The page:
Things other people have written: “Safe environment, Just, Constructive, Togetherness, Tradition, Peace on Earth.”

You now have the first draft of your Bento. 

Last, look at what you’ve written in each box. Try summing up what you wrote in each box into something you will remember. Four words or less is good. Give yourself five minutes right now to see what you come up with. Once you have them, write down these phrases on your second blank Bento. 

Here’s my second Bento as an example:

Congratulations! You have made your Bento. Your compass for making decisions that truly live up to what you most deeply want. These four boxes will bring you a new kind of self-awareness and a new superpower to make choices that can make you who you want to be.

I speak from experience. Since coming up with this idea several years ago, I’ve made every decision with these boxes and phrases in mind. The same way the smoker asked each box what it thought, this is what I’ve done with my forks in the road. And each time, these four basic boxes have shown me the way. 

Self-awareness isn’t just a concept. It’s a place you can travel to. A place where you can live. Translated into the Bento, self-awareness is a map for finding yourself, and making sure you never get lost again.

Peace and love.


How we spent Bento Day

August 18, was the first Bento Day. How did our members celebrate the day? Here’s a sampling of some of the things people did:

Now Me:

  • Experiencing a slow morning with a cup of coffee

  • Morning walk listening to music

  • Gratitude journaling

  • Completed a workout

Now Us:

  • Wrote a letter to a loved one

  • Made food for others

  • Chats with others about the Bento

  • Preparing kids for first day of school

Future Me:

  • Made a bento for the time capsule

  • Making plans for future personal projects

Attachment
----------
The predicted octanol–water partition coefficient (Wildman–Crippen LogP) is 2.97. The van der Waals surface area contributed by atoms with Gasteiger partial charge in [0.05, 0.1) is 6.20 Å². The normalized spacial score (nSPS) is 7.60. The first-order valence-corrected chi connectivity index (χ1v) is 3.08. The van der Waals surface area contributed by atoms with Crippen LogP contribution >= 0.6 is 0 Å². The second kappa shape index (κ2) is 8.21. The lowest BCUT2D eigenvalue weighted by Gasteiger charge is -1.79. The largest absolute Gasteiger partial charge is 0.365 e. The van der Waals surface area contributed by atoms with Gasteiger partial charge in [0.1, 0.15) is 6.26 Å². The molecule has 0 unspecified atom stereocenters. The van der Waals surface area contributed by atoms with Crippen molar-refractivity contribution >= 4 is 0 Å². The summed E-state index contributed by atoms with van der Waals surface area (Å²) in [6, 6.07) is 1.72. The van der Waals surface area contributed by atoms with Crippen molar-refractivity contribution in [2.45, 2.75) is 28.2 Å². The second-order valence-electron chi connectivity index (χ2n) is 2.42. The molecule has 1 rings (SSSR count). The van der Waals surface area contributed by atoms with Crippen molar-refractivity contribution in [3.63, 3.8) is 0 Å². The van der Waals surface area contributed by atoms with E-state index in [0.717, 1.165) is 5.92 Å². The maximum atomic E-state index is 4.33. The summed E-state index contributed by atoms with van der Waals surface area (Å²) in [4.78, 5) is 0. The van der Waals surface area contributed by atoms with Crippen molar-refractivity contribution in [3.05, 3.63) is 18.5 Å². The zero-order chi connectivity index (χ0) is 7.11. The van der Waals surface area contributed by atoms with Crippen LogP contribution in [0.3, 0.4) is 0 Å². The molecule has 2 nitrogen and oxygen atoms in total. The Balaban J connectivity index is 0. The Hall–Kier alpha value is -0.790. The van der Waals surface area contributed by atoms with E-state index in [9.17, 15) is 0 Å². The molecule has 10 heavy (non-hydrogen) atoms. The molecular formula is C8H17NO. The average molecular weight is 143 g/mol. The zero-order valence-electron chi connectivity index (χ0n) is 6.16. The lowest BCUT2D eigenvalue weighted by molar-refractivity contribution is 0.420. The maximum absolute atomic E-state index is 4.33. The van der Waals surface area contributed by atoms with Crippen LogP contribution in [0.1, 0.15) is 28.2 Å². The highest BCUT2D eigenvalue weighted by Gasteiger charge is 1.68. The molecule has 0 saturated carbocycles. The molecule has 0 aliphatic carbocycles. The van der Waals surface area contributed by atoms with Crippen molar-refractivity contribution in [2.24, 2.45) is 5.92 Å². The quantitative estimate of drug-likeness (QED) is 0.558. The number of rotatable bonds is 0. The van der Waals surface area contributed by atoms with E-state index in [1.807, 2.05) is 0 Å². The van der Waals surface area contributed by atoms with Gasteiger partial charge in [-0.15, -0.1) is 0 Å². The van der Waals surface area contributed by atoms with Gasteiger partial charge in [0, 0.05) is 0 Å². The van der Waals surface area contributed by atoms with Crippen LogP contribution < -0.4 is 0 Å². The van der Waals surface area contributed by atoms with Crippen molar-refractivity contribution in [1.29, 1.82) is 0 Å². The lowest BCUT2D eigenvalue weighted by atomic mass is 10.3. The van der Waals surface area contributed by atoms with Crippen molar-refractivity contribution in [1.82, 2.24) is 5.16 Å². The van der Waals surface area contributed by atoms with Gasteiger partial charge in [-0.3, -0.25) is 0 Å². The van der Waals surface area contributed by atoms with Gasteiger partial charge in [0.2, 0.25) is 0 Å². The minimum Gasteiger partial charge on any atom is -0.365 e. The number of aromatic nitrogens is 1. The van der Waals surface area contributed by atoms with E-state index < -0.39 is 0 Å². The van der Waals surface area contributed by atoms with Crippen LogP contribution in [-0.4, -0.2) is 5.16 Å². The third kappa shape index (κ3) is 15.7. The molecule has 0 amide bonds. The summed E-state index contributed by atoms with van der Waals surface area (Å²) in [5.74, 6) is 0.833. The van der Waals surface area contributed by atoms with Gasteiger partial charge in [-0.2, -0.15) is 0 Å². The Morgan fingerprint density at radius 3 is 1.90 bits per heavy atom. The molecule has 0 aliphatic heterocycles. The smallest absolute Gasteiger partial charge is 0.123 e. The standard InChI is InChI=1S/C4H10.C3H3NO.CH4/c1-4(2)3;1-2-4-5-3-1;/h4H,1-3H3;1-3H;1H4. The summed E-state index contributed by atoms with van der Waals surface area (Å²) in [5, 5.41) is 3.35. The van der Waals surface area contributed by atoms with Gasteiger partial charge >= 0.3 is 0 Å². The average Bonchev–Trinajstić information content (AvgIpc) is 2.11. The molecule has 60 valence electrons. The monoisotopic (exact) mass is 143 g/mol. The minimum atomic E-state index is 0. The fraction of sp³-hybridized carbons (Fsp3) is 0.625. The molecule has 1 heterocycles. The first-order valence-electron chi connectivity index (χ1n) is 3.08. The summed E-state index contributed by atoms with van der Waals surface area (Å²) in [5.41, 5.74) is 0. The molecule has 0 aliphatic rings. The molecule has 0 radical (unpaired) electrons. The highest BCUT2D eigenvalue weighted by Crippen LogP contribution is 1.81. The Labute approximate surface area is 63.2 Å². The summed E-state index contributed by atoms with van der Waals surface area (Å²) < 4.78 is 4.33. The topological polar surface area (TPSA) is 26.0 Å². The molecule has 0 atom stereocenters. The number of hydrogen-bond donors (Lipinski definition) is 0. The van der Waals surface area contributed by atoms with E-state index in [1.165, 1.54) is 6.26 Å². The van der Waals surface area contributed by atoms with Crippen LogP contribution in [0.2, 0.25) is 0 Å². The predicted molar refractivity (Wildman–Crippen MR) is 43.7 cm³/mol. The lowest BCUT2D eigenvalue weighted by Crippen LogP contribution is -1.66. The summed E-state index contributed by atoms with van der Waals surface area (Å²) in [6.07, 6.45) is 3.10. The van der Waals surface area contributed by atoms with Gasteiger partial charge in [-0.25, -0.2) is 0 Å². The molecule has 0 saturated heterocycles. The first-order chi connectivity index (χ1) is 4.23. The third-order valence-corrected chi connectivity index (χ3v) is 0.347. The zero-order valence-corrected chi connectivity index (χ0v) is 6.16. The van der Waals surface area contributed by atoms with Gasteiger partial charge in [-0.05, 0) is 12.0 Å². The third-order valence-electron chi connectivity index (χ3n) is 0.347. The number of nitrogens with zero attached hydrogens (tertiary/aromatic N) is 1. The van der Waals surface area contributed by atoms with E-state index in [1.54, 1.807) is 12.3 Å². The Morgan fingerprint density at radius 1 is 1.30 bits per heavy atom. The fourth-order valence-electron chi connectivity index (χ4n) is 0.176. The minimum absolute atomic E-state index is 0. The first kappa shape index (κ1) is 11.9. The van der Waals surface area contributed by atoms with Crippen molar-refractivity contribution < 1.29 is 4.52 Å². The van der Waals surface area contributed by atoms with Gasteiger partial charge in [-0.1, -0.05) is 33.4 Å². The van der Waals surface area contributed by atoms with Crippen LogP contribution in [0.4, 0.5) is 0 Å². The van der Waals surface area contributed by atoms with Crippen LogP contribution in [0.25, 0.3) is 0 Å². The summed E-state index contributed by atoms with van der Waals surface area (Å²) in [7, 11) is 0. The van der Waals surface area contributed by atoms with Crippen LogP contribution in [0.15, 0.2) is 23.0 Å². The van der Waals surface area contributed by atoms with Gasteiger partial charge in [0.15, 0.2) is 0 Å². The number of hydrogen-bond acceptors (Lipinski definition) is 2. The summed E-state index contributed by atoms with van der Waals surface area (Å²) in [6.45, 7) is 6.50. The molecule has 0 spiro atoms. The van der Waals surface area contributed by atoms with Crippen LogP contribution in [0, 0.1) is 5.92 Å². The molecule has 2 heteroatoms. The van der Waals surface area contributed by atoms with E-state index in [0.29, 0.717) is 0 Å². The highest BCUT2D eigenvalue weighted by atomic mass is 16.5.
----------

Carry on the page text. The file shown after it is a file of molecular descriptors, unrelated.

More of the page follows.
• Pre-ordered an item for my future self

Future Us:

  • Donated to a charity

  • Donated a book to the neighborhood library

  • Planned a time to volunteer

  • Picked up garbage

Thanks to everyone who participated. Remember that you can make any day a Bento Day, if you wish.


Events: Bento Founders Club & The Weekly Bento

A new Bento Society experiment, called the Bento Founders Club, will begin in September. Co-hosted by Cecilia Wessinger and Daniel Salcedo, this will be a space for founders in the Bento Society to connect with each other to share challenges, support each other, or just to make friends. If you haven’t expressed interested yet and would like to join, RSVP here.

RSVP for the Bento Founders Club

More clubs like this one will launch in the Bento universe this fall. If you have a specific interest group or geographic group that you’d like to lead or advocate for, reply to this email with your thoughts.

Finally, this Sunday I will host the Weekly Bento — a 15 minute experience during which we’ll set our priorities and ground ourselves for the week ahead. Please join me, and hang out with your fellow Bentoists in the Bento Cafe afterwards.

The Weekly Bento
Sunday, August 29
12pm EST *sharp*
Doors open at 11:55am
RSVP

Join the Weekly Bento This Sunday

Peace and love,

Yancey


The Bento Society explores the frontiers of what’s valuable and in our self-interest. We host weekly events and support projects aligned with our mission.

Join the Bento Society